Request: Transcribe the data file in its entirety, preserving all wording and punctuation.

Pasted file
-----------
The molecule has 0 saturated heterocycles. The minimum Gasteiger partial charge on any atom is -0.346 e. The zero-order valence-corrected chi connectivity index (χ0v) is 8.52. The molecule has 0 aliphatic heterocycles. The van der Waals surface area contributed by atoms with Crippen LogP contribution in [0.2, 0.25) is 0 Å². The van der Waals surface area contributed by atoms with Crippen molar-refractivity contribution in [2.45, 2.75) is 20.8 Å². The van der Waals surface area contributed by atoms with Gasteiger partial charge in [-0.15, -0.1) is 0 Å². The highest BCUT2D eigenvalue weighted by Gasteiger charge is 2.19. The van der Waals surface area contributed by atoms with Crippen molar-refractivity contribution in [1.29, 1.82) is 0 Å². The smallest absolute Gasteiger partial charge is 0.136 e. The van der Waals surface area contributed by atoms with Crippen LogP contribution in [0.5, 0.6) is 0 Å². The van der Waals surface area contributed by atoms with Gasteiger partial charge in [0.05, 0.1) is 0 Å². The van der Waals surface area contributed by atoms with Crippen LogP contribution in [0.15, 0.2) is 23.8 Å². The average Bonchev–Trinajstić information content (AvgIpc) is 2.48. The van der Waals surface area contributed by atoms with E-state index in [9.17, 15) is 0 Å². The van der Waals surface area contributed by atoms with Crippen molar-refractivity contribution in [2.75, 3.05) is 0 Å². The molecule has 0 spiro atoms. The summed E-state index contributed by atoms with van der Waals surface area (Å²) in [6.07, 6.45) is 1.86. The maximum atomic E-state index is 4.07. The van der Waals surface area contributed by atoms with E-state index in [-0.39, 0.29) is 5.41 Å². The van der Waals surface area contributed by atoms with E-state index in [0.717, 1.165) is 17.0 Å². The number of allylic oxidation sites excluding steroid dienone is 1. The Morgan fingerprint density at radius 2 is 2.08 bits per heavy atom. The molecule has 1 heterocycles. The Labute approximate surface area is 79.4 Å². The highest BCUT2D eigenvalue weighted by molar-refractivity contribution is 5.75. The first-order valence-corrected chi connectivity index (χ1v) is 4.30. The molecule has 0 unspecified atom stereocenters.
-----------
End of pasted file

The molecule has 0 saturated heterocycles. The minimum Gasteiger partial charge on any atom is -0.346 e. The zero-order valence-corrected chi connectivity index (χ0v) is 8.52. The molecule has 0 aliphatic heterocycles. The van der Waals surface area contributed by atoms with Crippen LogP contribution in [0.2, 0.25) is 0 Å². The van der Waals surface area contributed by atoms with Crippen molar-refractivity contribution in [2.45, 2.75) is 20.8 Å². The van der Waals surface area contributed by atoms with Gasteiger partial charge in [-0.15, -0.1) is 0 Å². The highest BCUT2D eigenvalue weighted by Gasteiger charge is 2.19. The van der Waals surface area contributed by atoms with Crippen molar-refractivity contribution in [1.29, 1.82) is 0 Å². The smallest absolute Gasteiger partial charge is 0.136 e. The van der Waals surface area contributed by atoms with Crippen LogP contribution in [0.5, 0.6) is 0 Å². The van der Waals surface area contributed by atoms with Gasteiger partial charge in [0.05, 0.1) is 0 Å². The van der Waals surface area contributed by atoms with Crippen LogP contribution in [0.15, 0.2) is 23.8 Å². The average Bonchev–Trinajstić information content (AvgIpc) is 2.48. The van der Waals surface area contributed by atoms with E-state index in [9.17, 15) is 0 Å². The van der Waals surface area contributed by atoms with Crippen molar-refractivity contribution in [2.75, 3.05) is 0 Å². The molecule has 0 spiro atoms. The summed E-state index contributed by atoms with van der Waals surface area (Å²) in [6.07, 6.45) is 1.86. The maximum atomic E-state index is 4.07. The van der Waals surface area contributed by atoms with E-state index in [-0.39, 0.29) is 5.41 Å². The van der Waals surface area contributed by atoms with E-state index in [0.717, 1.165) is 17.0 Å². The number of allylic oxidation sites excluding steroid dienone is 1. The Morgan fingerprint density at radius 2 is 2.08 bits per heavy atom. The molecule has 1 heterocycles. The Labute approximate surface area is 79.4 Å². The highest BCUT2D eigenvalue weighted by molar-refractivity contribution is 5.75. The first-order valence-corrected chi connectivity index (χ1v) is 4.30. The molecule has 0 unspecified atom stereocenters.